Natural Resource Development
Rural, remote communities are places of possibility and constraint. These geographies are often the most vulnerable to economic and political forces beyond their control. Yet, they are also sites of innovation, adaptation, and community experimentation. My research explores these tensions.
As a PhD Candidate in the Resources & Communities Research Group at Montana State University, I conduct social science research on rural transformations, community resilience, and the political economy. My research sits at the intersection of economic geography, natural resource development, and community development.
Academic heroes: Scholars who problematize our myths of the rural (think William Cronon and Patricia Limerick), political ecologists like Paul Robbins, J.K. Gibson - Graham
Key research themes: social impacts of resource development, rural capacity, community resilience & path dependency, devolvement & governance, role of empathy in research methods, expanding our definition of “economic development”
In 2018 I was awarded a two-year USDA NIFA Pre-doctoral Fellowship (Proposal #2017-07020) to continue my research on how oil and gas development shapes community resilience in the Bakken.
Ongoing Research Projects
My doctoral research investigates the social impacts of energy development in eastern Montana and western North Dakota, United States (the Bakken shale play). I analyze the interaction between the region’s political economy, the distinct characteristics of unconventional oil and gas development, local governance responses, and other expressions of community agency and resilience. My research draws attention to the hidden labor and inner workings of communities that host oil and gas development.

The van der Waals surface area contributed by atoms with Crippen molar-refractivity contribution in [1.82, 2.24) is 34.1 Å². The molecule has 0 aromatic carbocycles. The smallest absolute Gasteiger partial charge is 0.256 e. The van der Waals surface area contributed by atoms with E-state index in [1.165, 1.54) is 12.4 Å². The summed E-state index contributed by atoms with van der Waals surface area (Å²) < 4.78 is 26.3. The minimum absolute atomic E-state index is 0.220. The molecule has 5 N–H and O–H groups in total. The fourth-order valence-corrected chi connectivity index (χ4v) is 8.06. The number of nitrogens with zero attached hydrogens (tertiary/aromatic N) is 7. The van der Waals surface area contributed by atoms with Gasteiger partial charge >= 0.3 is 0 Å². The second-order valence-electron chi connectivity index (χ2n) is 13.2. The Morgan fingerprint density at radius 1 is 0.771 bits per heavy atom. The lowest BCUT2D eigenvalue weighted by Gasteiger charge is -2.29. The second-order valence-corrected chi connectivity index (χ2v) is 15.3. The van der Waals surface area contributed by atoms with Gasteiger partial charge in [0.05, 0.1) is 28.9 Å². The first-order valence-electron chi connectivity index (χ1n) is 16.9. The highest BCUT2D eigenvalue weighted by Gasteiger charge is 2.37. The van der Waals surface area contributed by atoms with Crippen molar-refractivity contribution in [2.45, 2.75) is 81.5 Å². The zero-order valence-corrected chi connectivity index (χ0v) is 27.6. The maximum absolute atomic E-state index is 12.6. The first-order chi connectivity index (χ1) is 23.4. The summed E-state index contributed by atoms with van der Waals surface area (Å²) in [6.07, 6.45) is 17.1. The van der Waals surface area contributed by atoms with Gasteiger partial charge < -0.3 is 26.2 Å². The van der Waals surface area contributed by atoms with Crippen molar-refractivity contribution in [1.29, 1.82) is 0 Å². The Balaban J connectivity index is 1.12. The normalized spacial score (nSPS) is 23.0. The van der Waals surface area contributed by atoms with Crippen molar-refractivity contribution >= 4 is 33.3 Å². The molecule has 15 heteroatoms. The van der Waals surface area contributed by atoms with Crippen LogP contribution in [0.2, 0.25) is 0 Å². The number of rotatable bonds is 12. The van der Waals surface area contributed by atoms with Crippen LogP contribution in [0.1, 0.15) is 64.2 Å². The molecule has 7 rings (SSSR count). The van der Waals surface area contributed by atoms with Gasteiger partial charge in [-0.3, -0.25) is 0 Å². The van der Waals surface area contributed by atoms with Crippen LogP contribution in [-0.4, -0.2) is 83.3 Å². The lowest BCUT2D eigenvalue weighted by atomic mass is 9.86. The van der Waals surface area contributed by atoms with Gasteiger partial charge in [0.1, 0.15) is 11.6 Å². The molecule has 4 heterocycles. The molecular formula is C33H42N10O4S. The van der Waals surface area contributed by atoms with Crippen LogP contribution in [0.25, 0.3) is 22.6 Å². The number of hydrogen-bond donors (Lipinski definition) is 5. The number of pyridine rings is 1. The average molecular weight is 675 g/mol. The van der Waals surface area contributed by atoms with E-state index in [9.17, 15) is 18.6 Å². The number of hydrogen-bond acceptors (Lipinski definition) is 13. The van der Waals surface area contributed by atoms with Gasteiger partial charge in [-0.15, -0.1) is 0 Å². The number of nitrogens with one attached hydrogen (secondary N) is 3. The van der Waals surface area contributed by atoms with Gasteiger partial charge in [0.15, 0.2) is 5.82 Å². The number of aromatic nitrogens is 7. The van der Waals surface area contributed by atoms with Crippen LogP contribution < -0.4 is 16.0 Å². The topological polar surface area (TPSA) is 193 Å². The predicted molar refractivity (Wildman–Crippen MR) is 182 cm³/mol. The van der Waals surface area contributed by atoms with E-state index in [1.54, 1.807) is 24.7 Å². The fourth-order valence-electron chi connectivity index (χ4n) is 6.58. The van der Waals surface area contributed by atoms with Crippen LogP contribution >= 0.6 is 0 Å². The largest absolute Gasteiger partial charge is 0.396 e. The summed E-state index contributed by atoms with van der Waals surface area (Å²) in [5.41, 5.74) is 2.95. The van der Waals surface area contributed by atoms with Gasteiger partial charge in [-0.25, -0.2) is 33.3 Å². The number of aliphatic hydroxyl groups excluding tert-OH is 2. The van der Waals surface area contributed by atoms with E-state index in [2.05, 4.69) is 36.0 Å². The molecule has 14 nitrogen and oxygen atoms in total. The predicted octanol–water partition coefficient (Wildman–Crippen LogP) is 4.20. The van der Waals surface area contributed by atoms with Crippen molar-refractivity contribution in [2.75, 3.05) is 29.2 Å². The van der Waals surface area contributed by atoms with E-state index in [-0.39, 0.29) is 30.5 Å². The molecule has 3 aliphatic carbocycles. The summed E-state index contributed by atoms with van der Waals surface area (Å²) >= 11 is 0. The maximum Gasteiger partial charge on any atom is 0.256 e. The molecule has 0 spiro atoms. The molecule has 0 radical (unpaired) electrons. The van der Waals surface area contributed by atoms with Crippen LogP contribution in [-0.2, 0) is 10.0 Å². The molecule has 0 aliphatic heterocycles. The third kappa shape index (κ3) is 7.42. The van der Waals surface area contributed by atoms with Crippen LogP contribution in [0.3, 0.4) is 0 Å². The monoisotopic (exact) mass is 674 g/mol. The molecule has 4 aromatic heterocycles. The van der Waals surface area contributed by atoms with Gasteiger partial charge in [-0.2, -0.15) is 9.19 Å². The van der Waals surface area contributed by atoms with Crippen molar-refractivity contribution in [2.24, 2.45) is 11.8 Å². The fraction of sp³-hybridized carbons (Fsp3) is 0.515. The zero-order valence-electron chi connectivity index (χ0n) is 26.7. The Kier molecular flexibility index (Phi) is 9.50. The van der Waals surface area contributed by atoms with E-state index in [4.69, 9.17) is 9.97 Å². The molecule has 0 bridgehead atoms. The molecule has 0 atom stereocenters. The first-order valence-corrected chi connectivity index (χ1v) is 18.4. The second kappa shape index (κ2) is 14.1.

Communities in action
This participatory research project in Sidney, MT was funded through a USDA NIFA grant (PI: Dr. Julia H. Haggerty). It investigates the strategies communities use to mitigate against undesired impacts from oil and gas development. I have worked with this community group since 2016.
Western Area Water Supply
North Dakota’s Western Area Water Supply project exemplifies both community resilience and economic dependence on resource extraction. My research analyzes this tension with a focus on fiscal decisions.
Boom impacts to Services
The boom stressed communities’ infrastructure and services beyond capacity. This research documents the innovative projects that communities implemented to address impacts to local government services.
This new research project explores how the Bakken boom transformed the region’s road infrastructure, creating new challenges and opportunities for counties, cities, and townships. It is a work in a progres - stay tuned for updates!